What every endoscopist should know about decontamination
It is essential to know the endoscope is properly decontaminated before we use it, but how many of us know the detail of that process. In this issue Helen Griffiths and Laura Dwyer go through some of the practicalities, including a discussion of carbapenamase-resistant Enterobacteriaceae implicated in an alarming increase in the incidence of endoscopy-associated infections and deaths worldwide (see page 167). The authors discuss the risk factors for infection—poor instrument design, endoscope defects, inadequate manual cleaning, inadequate disinfection, inadequate drying, poor training and education. All these issues are considered in detail. The paper starts with a great quote from the Brothers Grimm: ‘His conscience was clear and his heart light amidst all his troubles; so he went peaceably to bed, left all his cares to Heaven, and soon fell asleep. In the morning …… he sat himself down to his work; when, to his great wonder, there stood the Endoscope all ready decontaminated, on the table’. Something we should all reflect on and will enthuse us to read this excellent review.
There is increased interest in water-assisted colonoscopy—essentially using water as the main insufflation method—with good evidence for efficacy but poor uptake in the UK. In this issue Keith Siau and Iosif Beintaris, in a focused review for the Education in practice section, discuss the background, definition, evidence and practicalities (see page 194). They highlight the potential benefits—water exerts a gravitational effect and therefore reduces colonic elongation, loop formation, patient discomfort and sedation requirements, and improves diagnostic potential from improved mucosal views. The authors, using the ‘My approach to’ principle, give a detailed and well-put-together strategy for implementation in practice. Very helpful and essential reading for endoscopists who want to start using this technique.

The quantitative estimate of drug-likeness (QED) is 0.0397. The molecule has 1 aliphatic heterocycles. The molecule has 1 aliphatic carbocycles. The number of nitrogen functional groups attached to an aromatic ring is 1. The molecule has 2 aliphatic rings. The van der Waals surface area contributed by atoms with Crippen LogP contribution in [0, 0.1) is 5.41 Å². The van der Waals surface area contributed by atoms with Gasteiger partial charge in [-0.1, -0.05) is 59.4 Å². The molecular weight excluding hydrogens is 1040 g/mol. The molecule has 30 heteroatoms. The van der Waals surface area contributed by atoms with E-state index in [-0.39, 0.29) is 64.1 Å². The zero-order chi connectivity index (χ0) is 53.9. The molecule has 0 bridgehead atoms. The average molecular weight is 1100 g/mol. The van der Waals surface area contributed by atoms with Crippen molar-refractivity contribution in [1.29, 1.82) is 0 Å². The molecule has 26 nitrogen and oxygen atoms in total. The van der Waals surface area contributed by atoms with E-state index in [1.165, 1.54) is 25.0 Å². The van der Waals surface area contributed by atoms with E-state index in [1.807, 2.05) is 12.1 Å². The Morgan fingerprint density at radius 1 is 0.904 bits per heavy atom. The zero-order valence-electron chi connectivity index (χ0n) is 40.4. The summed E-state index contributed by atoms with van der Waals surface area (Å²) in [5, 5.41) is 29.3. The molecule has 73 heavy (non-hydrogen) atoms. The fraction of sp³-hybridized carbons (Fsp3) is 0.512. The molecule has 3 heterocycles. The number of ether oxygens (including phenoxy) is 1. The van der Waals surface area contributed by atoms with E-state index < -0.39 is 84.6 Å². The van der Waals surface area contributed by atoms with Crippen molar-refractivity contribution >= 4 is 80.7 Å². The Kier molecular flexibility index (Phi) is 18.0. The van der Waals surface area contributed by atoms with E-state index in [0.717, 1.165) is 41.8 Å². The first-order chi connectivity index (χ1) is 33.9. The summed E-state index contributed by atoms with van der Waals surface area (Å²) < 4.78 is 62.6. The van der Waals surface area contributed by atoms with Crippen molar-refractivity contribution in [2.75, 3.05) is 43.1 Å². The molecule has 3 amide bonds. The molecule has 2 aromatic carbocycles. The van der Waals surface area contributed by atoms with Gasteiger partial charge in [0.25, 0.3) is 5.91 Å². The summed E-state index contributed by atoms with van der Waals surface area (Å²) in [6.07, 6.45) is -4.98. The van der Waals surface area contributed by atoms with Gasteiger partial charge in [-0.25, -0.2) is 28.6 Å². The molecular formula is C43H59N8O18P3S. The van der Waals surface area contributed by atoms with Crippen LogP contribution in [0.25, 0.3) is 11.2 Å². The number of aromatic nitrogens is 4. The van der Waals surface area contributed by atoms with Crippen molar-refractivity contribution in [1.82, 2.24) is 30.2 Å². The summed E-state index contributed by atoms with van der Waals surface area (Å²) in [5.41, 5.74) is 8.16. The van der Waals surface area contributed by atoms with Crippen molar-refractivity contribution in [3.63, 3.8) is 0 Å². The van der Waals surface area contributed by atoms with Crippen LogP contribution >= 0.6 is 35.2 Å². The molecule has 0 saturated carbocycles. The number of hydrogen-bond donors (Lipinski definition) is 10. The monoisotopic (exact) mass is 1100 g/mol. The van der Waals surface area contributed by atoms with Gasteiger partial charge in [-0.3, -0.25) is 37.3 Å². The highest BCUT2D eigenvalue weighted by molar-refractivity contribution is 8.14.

Human–machine collaboration: bringing artificial intelligence into colonoscopy
This is a topical and interesting opinion piece discussing the potential role of bringing artificial intelligence through machine learning into adenoma detection and categorisation at colonoscopy (see page 198). Trials are apparently imminent. Like clinicians machines continue to learn and improve their performance, and this ‘big data’ technology is being increasingly applied across many areas of medicine. This is a really good read, helpful and informative and part of the 21st medicine we all have to embrace.
On a personal note
I would like thank Ian Penman, who has provided strong support pulling this edition together and in particular for securing us the excellent commissioned content. I am delighted that he has agreed to join the editorial team and will be working with us going forward to get the best content into the journal.
Funding The authors have not declared a specific grant for this research from any funding agency in the public, commercial or not-for-profit sectors.
Competing interests None declared.
Patient consent Not required.
Provenance and peer review Not commissioned; internally peer reviewed.